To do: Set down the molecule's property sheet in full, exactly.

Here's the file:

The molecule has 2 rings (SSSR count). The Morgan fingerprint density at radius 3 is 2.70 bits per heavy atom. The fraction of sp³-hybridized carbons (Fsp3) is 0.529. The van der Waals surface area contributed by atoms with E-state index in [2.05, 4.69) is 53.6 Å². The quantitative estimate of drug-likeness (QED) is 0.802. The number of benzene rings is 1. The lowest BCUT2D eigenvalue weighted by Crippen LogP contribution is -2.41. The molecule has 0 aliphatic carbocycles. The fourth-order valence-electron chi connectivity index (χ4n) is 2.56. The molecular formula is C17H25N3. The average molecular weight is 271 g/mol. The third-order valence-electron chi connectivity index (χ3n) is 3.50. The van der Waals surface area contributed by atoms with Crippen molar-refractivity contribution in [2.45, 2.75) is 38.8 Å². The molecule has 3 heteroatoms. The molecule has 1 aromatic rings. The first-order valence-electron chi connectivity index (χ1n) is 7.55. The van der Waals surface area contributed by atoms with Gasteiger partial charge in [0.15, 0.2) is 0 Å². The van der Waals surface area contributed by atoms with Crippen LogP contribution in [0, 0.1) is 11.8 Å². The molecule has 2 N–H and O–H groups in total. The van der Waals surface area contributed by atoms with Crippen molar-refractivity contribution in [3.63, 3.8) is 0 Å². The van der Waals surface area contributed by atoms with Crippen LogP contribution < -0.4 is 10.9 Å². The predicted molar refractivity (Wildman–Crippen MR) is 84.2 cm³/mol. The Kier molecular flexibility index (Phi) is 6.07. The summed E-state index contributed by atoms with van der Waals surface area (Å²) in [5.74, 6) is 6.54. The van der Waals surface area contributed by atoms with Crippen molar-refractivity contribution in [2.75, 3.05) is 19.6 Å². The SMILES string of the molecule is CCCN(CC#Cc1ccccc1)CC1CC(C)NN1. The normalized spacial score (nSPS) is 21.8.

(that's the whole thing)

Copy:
The molecule has 2 rings (SSSR count). The Morgan fingerprint density at radius 3 is 2.70 bits per heavy atom. The fraction of sp³-hybridized carbons (Fsp3) is 0.529. The van der Waals surface area contributed by atoms with E-state index in [2.05, 4.69) is 53.6 Å². The quantitative estimate of drug-likeness (QED) is 0.802. The number of benzene rings is 1. The lowest BCUT2D eigenvalue weighted by Crippen LogP contribution is -2.41. The molecule has 0 aliphatic carbocycles. The fourth-order valence-electron chi connectivity index (χ4n) is 2.56. The molecular formula is C17H25N3. The average molecular weight is 271 g/mol. The third-order valence-electron chi connectivity index (χ3n) is 3.50. The van der Waals surface area contributed by atoms with Crippen molar-refractivity contribution in [2.45, 2.75) is 38.8 Å². The molecule has 3 heteroatoms. The molecule has 1 aromatic rings. The first-order valence-electron chi connectivity index (χ1n) is 7.55. The van der Waals surface area contributed by atoms with Gasteiger partial charge in [0.15, 0.2) is 0 Å². The van der Waals surface area contributed by atoms with Crippen LogP contribution in [0, 0.1) is 11.8 Å². The molecule has 2 N–H and O–H groups in total. The van der Waals surface area contributed by atoms with Crippen molar-refractivity contribution in [3.63, 3.8) is 0 Å². The van der Waals surface area contributed by atoms with Crippen LogP contribution < -0.4 is 10.9 Å². The predicted molar refractivity (Wildman–Crippen MR) is 84.2 cm³/mol. The Kier molecular flexibility index (Phi) is 6.07. The summed E-state index contributed by atoms with van der Waals surface area (Å²) in [5.74, 6) is 6.54. The van der Waals surface area contributed by atoms with Crippen molar-refractivity contribution in [2.75, 3.05) is 19.6 Å². The SMILES string of the molecule is CCCN(CC#Cc1ccccc1)CC1CC(C)NN1. The normalized spacial score (nSPS) is 21.8.